Jeff “John Hancock” Bernhard Leads Health Care Revolution


“Jeff Bernhard is one of the rare senior executives who has left one of the big national health insurance carriers to truly solve the issues the large carriers mainly pay lip service to. He’s running Continental Benefits that is described as a “super TPA” as they go beyond what traditional third-party administrators do and apply some of the proven Health Rosetta approaches.(Super TPA – The Purple Cow of Health Care) They are growing rapidly and are one to watch.” – Dave Chase, Forbes Contributor

Employers’ Declaration of Independence From Traditional Health Insurance

JUL 3, 2016 @ 07:49 AM 5,713 VIEWS


VC; Speaker; Author; Exec Producer, The Big Heist  

Opinions expressed by Forbes Contributors are their own.

Employer frustration over the devastating collateral damage from a severely under-performing healthcare system is boiling over. Across America and across all types of organizations, every day there is the equivalent of Boston Tea Party. Employers are recognizing that there has been a redistribution tax from the pockets of citizens and corporations to a bloated healthcare system. The healthcare system has been as deaf to employer grievances as King George III was to colonists’ grievances.

Healthcare industry bloat has caused jobs to move to Mexico and has fueled the rise of populist presidential candidates. Meanwhile DIY health reformers in OrlandoKirkland,TulsaPittsburgh and many other locales are driving ametropolitan revolution from the ground up that is creating a land of opportunity for their community. They haven’t bought into healthcare’s biggest lie — that healthcare costs can’t be controlled. These employers have woken up as I outlined in Health Plan Industry’s Worst Nightmare: Employers Realizing They Are Actually The Insurance Company.

As I pointed out in the “worst nightmare” piece, this isn’t meant to bash my friends in the health insurance industry. They have been acting in a perfectly rational manner inside of a perfectly irrational set of circumstances. However, my smart health plan friends recognize that historical mistakes don’t entitle an organization to profit indefinitely. The smart ones are rapidly investing their war chests in new models and companies. Sadly, most are acting more like Kodak but some are acting like Fuji when faced with the existential threat posed by revolutionary change. Fuji is an example for incumbents taking decisive action — they executed over forty acquisitions to build new businesses and cut billions of costs via restructuring. With a trillion dollars of annual revenues expected to shift to the new world — new players and new models over the next decade, there will be massive winners and losers. Strong leaders will capitalize on the fact that most established incumbents are dooming their so-called innovation to failure by shackling their internal revolutionaries.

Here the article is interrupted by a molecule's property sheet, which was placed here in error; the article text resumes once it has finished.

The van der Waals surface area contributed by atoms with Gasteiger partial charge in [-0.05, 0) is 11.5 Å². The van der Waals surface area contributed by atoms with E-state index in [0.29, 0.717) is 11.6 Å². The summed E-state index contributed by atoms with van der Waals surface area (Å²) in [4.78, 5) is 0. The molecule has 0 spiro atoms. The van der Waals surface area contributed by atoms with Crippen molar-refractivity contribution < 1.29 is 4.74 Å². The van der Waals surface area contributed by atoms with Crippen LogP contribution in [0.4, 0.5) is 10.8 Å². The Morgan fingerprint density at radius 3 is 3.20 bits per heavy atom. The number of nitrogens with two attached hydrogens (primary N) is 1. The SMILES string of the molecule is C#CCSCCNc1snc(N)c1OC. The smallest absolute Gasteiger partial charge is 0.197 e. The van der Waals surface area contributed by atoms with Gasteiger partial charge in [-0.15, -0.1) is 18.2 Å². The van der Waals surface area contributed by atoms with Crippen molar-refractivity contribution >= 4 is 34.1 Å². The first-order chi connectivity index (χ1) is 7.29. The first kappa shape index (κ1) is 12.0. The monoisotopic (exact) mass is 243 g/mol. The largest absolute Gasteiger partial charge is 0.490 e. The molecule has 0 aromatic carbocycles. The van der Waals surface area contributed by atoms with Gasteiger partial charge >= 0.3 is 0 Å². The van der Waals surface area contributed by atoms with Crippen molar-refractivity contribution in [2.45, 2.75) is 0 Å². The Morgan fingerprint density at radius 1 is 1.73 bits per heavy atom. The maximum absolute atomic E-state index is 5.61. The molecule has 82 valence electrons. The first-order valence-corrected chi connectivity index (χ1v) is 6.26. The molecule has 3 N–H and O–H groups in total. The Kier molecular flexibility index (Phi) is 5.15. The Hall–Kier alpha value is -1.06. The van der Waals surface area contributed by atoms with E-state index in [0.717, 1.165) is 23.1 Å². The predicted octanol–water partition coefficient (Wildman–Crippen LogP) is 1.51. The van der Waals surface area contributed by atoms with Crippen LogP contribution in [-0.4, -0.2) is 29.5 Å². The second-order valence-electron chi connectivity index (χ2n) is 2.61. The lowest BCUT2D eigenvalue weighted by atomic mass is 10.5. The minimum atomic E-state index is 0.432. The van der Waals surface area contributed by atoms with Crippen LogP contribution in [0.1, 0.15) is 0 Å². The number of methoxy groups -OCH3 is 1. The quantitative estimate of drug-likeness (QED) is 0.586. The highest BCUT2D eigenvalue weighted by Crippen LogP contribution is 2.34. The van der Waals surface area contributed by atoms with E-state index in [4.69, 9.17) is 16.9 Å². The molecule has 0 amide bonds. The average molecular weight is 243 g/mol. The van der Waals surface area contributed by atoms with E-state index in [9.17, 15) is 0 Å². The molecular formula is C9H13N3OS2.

In the last two months, I have keynoted events with leaders of employers representing nearly 10 million Americans that are eager to revolutionize their health benefits purchasing. As I worked with the planners of those events, they reflected how their forward-looking members were finally scrutinizing the healthcare “tax” as they would any other major input. As James Clifton pointed out in The Coming Jobs War, companies such as IBM are moving thousands of jobs to high value healthcare centers.

What forward-looking employers are doing is assessing whether their actions help or hurt the achievement of the Quadruple Aim that is a hallmark of long-term success. With my venture fund being named the Quad Aim Fund, we see numerous investing opportunities using the quadruple aim filter. Employers describe how they assess traditional health plans achieving the quadruple aim as follows:



  • Have health plans improved the care team experience? Most don’t think about this but they do understand that the top driver of doctor burnout is dealing with bureaucracy associated with insurance companies. Simple common sense would tell you a burnt out doctor isn’t going to deliver optimal care. Doctors, themselves, are declaring their independence from the status quo.